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Hope won't solve your communication problems, these 4 tips will

A few years ago, I had an experience where there was a communication problem. And instead of bringing the problem to the attention of the offending party, I festered. You see, I'm "not a confrontational person." And because of the nature of this particular situation, I also harbored a fear of retaliation...more specifically, I worried that if I said something, someone whom I love dearly would pay the price.

So I said nothing. And I hoped things would improve with time. But the opposite happened. The situation deteriorated and the very thing I feared, a loved one getting hurt, was exactly what ensued! My inner critic admonished me, "you should know better, isn't communication what you do for a living!" That statement held some truth. But rather than sink into the shame of my own imperfections, I realized this was a ripe learning opportunity, not only for myself but for others too. Hope won't solve your communication problems.  Yes, it might be a hard subject to bring up. Yes, you might experience an awkward conversation. Yes, you may be met with resistance. AND, things will absolutely get worse if you say nothing at all.  So, what will solve your communication problem?   You guessed it, communication! But not just any communication, proactive, compassionate, and constructive communication are key. Here are four tips that I have used personally and taught to clients' to help them address communication problems so they lead to win-win-win solutions that everyone is committed to. These tips are based on the latest research on the neuroscience of conversation and the work of Judith E. Glaser 1) Deconstruct the situation In order to turn a difficult conversation into a constructive dialogue, you need to take time to prepare. You can start by deconstructing the situation. Take some time to reflect on what's going on and how the communication problem started. The following reflection questions can help you deconstruct the situation:

  • What happened?

  • Who's involved?

  • How did the situation escalate?

  • Where did things go wrong? 

  • How did this situation make you feel?

  • How does this situation relate to other past experiences you've had?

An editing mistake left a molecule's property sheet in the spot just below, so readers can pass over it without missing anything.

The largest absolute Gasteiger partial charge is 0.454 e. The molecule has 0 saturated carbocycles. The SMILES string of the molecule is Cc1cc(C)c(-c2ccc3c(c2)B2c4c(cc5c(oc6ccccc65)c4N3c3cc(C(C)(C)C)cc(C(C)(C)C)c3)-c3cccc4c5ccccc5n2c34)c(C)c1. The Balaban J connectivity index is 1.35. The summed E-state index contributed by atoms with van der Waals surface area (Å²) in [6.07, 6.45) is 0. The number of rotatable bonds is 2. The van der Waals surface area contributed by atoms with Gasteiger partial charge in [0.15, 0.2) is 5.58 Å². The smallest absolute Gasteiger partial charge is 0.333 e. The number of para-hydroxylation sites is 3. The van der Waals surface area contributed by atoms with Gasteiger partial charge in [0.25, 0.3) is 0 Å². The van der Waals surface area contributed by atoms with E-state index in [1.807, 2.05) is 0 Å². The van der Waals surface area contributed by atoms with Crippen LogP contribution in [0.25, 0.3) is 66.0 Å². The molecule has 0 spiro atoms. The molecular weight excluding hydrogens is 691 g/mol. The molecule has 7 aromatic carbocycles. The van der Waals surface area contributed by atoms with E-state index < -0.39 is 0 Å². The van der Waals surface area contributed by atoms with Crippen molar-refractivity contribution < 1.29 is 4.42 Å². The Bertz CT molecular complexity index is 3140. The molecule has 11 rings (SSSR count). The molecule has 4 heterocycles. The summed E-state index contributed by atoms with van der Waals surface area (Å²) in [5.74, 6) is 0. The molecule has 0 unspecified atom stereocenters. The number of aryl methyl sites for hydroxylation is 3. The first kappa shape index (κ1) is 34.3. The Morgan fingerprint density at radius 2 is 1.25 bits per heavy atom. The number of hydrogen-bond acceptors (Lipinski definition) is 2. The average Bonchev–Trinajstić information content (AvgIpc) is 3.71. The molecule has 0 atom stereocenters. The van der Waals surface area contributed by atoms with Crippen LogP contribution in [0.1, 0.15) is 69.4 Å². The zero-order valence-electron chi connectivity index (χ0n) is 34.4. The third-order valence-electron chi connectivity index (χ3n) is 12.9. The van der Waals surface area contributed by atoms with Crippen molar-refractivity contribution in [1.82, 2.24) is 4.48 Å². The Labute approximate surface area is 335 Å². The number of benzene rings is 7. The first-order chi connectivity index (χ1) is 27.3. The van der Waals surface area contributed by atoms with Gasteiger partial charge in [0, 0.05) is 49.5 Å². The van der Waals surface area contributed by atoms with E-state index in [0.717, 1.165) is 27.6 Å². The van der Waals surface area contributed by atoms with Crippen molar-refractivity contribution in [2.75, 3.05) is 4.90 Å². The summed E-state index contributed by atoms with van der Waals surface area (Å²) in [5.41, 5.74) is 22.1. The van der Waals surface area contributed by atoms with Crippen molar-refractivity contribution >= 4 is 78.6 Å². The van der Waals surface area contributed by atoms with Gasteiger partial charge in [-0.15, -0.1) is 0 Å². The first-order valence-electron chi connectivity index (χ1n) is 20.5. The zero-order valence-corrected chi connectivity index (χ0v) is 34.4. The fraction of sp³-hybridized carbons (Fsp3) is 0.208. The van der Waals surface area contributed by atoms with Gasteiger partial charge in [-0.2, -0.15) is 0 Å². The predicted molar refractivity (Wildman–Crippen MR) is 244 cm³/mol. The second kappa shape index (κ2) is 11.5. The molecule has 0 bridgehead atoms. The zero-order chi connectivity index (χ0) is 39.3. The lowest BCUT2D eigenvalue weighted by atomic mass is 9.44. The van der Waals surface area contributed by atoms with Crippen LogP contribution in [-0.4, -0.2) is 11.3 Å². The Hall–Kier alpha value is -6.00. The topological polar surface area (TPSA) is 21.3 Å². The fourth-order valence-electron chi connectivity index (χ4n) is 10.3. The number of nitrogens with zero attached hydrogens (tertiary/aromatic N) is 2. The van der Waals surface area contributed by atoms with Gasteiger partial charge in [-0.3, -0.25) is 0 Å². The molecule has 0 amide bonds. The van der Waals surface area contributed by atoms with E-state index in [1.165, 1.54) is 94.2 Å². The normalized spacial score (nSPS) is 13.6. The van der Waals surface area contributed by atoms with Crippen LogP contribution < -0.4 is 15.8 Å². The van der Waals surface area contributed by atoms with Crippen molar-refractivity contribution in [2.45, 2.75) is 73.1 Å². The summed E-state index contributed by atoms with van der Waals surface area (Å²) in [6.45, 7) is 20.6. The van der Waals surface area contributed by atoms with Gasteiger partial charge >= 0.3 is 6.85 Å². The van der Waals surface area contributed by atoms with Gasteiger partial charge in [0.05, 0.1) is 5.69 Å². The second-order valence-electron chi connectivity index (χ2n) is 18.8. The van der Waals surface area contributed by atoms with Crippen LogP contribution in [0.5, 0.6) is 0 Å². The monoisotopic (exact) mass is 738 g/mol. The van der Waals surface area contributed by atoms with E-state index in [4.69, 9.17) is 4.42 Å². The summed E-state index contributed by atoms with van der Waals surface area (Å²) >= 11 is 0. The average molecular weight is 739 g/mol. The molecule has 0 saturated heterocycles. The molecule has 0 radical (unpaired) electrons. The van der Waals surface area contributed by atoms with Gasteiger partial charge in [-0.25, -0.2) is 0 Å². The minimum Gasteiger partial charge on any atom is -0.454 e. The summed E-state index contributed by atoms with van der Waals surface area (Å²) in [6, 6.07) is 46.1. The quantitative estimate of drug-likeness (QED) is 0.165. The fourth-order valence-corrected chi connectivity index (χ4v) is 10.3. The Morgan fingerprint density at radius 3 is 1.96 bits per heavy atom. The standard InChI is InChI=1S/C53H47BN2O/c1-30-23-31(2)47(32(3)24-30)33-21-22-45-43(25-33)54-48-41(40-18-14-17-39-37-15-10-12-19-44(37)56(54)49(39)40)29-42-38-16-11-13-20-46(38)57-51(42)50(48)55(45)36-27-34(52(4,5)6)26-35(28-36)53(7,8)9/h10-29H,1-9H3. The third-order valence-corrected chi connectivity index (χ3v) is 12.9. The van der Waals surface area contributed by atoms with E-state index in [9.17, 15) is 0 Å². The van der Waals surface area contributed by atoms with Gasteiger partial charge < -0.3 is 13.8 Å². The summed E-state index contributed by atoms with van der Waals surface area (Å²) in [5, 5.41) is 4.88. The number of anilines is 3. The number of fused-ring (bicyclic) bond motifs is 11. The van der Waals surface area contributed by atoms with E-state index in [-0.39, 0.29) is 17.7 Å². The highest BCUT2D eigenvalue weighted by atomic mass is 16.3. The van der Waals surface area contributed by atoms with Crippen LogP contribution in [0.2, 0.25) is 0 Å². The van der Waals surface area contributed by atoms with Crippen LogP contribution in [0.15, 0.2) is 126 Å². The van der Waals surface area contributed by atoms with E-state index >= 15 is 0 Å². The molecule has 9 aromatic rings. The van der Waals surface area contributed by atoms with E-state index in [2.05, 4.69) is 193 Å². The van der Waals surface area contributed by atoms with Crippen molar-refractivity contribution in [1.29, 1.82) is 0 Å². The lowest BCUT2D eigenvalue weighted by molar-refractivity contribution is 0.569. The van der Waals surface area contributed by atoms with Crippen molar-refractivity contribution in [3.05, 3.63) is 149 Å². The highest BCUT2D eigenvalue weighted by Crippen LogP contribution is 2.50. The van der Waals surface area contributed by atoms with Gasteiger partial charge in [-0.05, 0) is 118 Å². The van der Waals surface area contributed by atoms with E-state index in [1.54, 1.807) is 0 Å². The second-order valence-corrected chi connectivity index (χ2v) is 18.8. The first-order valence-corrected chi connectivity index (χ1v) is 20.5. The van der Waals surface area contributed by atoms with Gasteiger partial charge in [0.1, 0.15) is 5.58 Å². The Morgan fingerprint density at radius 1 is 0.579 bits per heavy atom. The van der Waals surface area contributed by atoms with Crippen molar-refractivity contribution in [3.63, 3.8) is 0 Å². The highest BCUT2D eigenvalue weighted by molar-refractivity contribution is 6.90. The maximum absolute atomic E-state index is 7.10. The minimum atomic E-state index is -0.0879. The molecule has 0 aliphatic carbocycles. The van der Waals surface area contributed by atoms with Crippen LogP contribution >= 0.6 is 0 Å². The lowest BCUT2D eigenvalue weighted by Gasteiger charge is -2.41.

By investing time and energy into deconstructing the situation, you are setting yourself up to engage with intention instead of reacting emotionally. Emotions often run high in situations where there's miscommunication. Stepping away to get a handle on your own thinking, needs, and expectations inevitably results in better outcomes than trying to fix things while fired up. 2) Separate fact from fiction Now that you've started to deconstruct the situation, it's important that you take another step back to distinguish between the facts and the fiction.  This seems like a simple enough idea and yet we often confuse the stories we tell ourselves, "they just don't care" as facts. We all have a little storyteller inside our brain; we make up stories to create meaning out of the otherwise random things that happen to us in life. If we aren't careful, we will cling to the story as the only reality, then fixate on convincing others our perception of reality is right instead of resolving the real root issue. For example, let's imagine that you are a software engineer and the salesperson didn't include you in some critical email correspondences with a client where they made promises you can't fulfill. Yes, that's incredibly frustrating and it's understandable that you'd be upset. However, the facts are simple, you weren't included in a conversation where decisions were made that affect you. The rest of the story, that they don't care, are out to get you or just always have to be in control, is the fiction. Those are details you're making up to justify a situation that otherwise doesn't make sense to you.  As you deconstruct the conversation and separate fact from fiction you gain clarity about what it is you're really upset about. You're able to focus the conversation by having a clear understanding of what it is you're actually advocating for instead of arguing that your story is right (they don't care) and their story is wrong (perhaps they're thinking that you never check your email anyway).  3) Prime your conversational partner There are four words that categorically create a sense of dread, "we need to talk!" Anytime I hear those words my stomach drops, my heart races, and my mind starts spinning with worst-case scenario plans. Simply put, that's a counterproductive way to have a constructive conversation because your conversational partner is already on high alert, mounting their defense before you even begin to talk. Instead, you want to prime your conversational partner for trust. The best way to build trust is by making a genuine appeal to connect first and foremost. So before you get down to business you might want to ask how their recent vacation was or how their sick mother is doing or how they like their new house. Connecting releases oxytocin in the brain, which builds trust.  From there, even a simple reframe makes a big difference. So instead of "we need to talk," you could say, "Hey, I was wondering if now is a good time to talk about the new contract with Smith Co? I want to make sure our expectations are aligned so we wow them!" If now's not a good time for them to talk, set a time to revisit the topic of conversation together. That way you're priming your conversational partner for a constructive exchange by first building trust, and second setting expectations. 4) Be open to influence As you engage in this difficult conversation, be aware of your mindset. After following the first three steps, you're not likely to start the conversation all fired up, which is good. But anytime we talk about an emotional subject, we run the risk of getting easily worked up, which usually results in neurophysiological reactions that lead to becoming entrenched in a position.  Approaching difficult conversations while being open to influence makes a world of difference. It's like bringing a beginner's mindset to your conversation, you're genuinely curious instead of being clouded by your own judgments. When you are open to influence, you are able to listen better, which enables you to understand the experiences and reality of your conversational partner.  By truly understanding where your conversational partner is coming from you can more effectively advocate for addressing the issue at hand. With their needs in mind you can paint a picture of mutual success; i.e. when sales and the dev team have a shared understanding of client expectations they can effectively satisfy the client's needs, which leads to repeat business = everyone wins! What will it take to ensure that happens? What obstacles need to be removed? These are questions that can't be answered in isolation. It takes all parties involved in the communication problem to work together, and when that happens the solution is always far better than you ever imagined possible!  After my aforementioned communication problem blew up in my face, I could no longer sweep it under the rug. In following these four tips we were able to work together to fix the damage done. I did not know how to solve the problem on my own, but because I was in a co-creating conversation I didn't need to have the answer. We each contributed our own knowledge and experience to collectively co-create a phenomenal solution.